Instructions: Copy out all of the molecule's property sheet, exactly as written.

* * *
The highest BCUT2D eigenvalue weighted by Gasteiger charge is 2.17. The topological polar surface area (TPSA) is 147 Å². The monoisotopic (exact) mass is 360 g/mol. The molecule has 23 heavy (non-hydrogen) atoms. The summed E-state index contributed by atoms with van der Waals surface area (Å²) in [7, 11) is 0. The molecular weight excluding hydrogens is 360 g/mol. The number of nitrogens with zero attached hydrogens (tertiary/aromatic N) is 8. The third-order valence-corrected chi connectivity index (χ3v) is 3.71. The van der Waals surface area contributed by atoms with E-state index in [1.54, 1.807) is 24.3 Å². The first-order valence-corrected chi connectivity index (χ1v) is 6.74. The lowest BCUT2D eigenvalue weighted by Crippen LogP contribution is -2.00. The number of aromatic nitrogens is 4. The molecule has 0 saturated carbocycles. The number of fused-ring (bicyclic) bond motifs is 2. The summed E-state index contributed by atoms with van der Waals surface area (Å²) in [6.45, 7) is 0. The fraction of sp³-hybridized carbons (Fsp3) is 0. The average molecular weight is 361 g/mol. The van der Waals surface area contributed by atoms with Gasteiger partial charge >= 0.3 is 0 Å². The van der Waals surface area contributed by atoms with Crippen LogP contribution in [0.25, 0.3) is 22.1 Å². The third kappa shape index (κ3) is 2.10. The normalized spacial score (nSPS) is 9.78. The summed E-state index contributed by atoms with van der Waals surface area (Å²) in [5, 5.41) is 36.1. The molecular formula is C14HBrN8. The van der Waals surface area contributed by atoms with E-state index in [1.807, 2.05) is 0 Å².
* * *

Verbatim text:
The highest BCUT2D eigenvalue weighted by Gasteiger charge is 2.17. The topological polar surface area (TPSA) is 147 Å². The monoisotopic (exact) mass is 360 g/mol. The molecule has 23 heavy (non-hydrogen) atoms. The summed E-state index contributed by atoms with van der Waals surface area (Å²) in [7, 11) is 0. The molecular weight excluding hydrogens is 360 g/mol. The number of nitrogens with zero attached hydrogens (tertiary/aromatic N) is 8. The third-order valence-corrected chi connectivity index (χ3v) is 3.71. The van der Waals surface area contributed by atoms with E-state index in [1.54, 1.807) is 24.3 Å². The first-order valence-corrected chi connectivity index (χ1v) is 6.74. The lowest BCUT2D eigenvalue weighted by Crippen LogP contribution is -2.00. The number of aromatic nitrogens is 4. The molecule has 0 saturated carbocycles. The number of fused-ring (bicyclic) bond motifs is 2. The summed E-state index contributed by atoms with van der Waals surface area (Å²) in [6.45, 7) is 0. The fraction of sp³-hybridized carbons (Fsp3) is 0. The average molecular weight is 361 g/mol. The van der Waals surface area contributed by atoms with Gasteiger partial charge >= 0.3 is 0 Å². The van der Waals surface area contributed by atoms with Crippen LogP contribution in [0.25, 0.3) is 22.1 Å². The third kappa shape index (κ3) is 2.10. The normalized spacial score (nSPS) is 9.78. The summed E-state index contributed by atoms with van der Waals surface area (Å²) in [5, 5.41) is 36.1. The molecular formula is C14HBrN8. The van der Waals surface area contributed by atoms with E-state index in [1.807, 2.05) is 0 Å².